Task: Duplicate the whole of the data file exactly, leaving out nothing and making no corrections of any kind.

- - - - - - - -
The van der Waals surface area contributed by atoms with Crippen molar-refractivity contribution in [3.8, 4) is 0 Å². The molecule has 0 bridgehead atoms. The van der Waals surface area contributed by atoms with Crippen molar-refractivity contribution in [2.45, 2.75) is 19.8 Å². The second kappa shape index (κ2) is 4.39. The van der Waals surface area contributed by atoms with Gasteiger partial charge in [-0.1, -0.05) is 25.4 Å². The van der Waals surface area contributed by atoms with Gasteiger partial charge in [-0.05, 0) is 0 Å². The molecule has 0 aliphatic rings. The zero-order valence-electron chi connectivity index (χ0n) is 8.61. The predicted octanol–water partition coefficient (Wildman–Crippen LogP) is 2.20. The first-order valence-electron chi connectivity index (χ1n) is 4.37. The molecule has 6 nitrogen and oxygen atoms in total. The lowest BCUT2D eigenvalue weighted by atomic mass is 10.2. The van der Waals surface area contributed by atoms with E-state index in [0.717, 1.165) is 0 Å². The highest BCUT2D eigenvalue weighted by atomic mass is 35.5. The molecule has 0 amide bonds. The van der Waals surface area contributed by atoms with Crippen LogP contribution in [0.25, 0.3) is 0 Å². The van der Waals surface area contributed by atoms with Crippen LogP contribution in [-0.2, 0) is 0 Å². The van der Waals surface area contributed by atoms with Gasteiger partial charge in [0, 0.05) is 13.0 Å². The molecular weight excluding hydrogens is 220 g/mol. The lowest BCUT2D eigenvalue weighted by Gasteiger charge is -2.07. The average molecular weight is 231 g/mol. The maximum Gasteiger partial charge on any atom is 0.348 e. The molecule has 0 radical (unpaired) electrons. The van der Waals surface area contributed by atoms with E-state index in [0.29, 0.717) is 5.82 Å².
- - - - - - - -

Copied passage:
The van der Waals surface area contributed by atoms with Crippen molar-refractivity contribution in [3.8, 4) is 0 Å². The molecule has 0 bridgehead atoms. The van der Waals surface area contributed by atoms with Crippen molar-refractivity contribution in [2.45, 2.75) is 19.8 Å². The second kappa shape index (κ2) is 4.39. The van der Waals surface area contributed by atoms with Gasteiger partial charge in [-0.1, -0.05) is 25.4 Å². The van der Waals surface area contributed by atoms with Gasteiger partial charge in [-0.05, 0) is 0 Å². The molecule has 0 aliphatic rings. The zero-order valence-electron chi connectivity index (χ0n) is 8.61. The predicted octanol–water partition coefficient (Wildman–Crippen LogP) is 2.20. The first-order valence-electron chi connectivity index (χ1n) is 4.37. The molecule has 6 nitrogen and oxygen atoms in total. The lowest BCUT2D eigenvalue weighted by atomic mass is 10.2. The van der Waals surface area contributed by atoms with E-state index in [0.717, 1.165) is 0 Å². The highest BCUT2D eigenvalue weighted by atomic mass is 35.5. The molecule has 0 amide bonds. The van der Waals surface area contributed by atoms with Crippen LogP contribution in [0.25, 0.3) is 0 Å². The van der Waals surface area contributed by atoms with Crippen LogP contribution in [-0.2, 0) is 0 Å². The van der Waals surface area contributed by atoms with Gasteiger partial charge in [0, 0.05) is 13.0 Å². The molecular weight excluding hydrogens is 220 g/mol. The lowest BCUT2D eigenvalue weighted by Gasteiger charge is -2.07. The average molecular weight is 231 g/mol. The maximum Gasteiger partial charge on any atom is 0.348 e. The molecule has 0 radical (unpaired) electrons. The van der Waals surface area contributed by atoms with E-state index in [0.29, 0.717) is 5.82 Å².